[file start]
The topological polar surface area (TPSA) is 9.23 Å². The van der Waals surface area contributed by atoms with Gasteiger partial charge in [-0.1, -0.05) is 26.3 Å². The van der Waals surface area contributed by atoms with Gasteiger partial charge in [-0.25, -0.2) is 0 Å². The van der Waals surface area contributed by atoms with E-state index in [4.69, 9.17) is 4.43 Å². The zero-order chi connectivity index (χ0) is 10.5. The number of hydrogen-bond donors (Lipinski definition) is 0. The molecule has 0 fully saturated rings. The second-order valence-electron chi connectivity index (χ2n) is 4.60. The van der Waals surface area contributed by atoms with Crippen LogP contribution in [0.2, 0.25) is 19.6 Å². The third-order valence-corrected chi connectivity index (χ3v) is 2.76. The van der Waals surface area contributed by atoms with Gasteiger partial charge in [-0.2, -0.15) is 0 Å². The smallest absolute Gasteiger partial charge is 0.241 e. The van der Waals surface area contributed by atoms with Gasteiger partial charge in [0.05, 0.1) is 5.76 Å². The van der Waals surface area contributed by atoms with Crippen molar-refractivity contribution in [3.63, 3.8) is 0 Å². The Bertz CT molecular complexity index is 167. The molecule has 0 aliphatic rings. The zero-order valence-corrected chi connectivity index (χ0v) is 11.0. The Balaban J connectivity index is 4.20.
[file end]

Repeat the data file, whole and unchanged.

The topological polar surface area (TPSA) is 9.23 Å². The van der Waals surface area contributed by atoms with Gasteiger partial charge in [-0.1, -0.05) is 26.3 Å². The van der Waals surface area contributed by atoms with Gasteiger partial charge in [-0.25, -0.2) is 0 Å². The van der Waals surface area contributed by atoms with E-state index in [4.69, 9.17) is 4.43 Å². The zero-order chi connectivity index (χ0) is 10.5. The number of hydrogen-bond donors (Lipinski definition) is 0. The molecule has 0 fully saturated rings. The second-order valence-electron chi connectivity index (χ2n) is 4.60. The van der Waals surface area contributed by atoms with Crippen LogP contribution in [0.2, 0.25) is 19.6 Å². The third-order valence-corrected chi connectivity index (χ3v) is 2.76. The van der Waals surface area contributed by atoms with Gasteiger partial charge in [-0.2, -0.15) is 0 Å². The smallest absolute Gasteiger partial charge is 0.241 e. The van der Waals surface area contributed by atoms with Gasteiger partial charge in [0.05, 0.1) is 5.76 Å². The van der Waals surface area contributed by atoms with Crippen molar-refractivity contribution in [3.63, 3.8) is 0 Å². The Bertz CT molecular complexity index is 167. The molecule has 0 aliphatic rings. The zero-order valence-corrected chi connectivity index (χ0v) is 11.0. The Balaban J connectivity index is 4.20.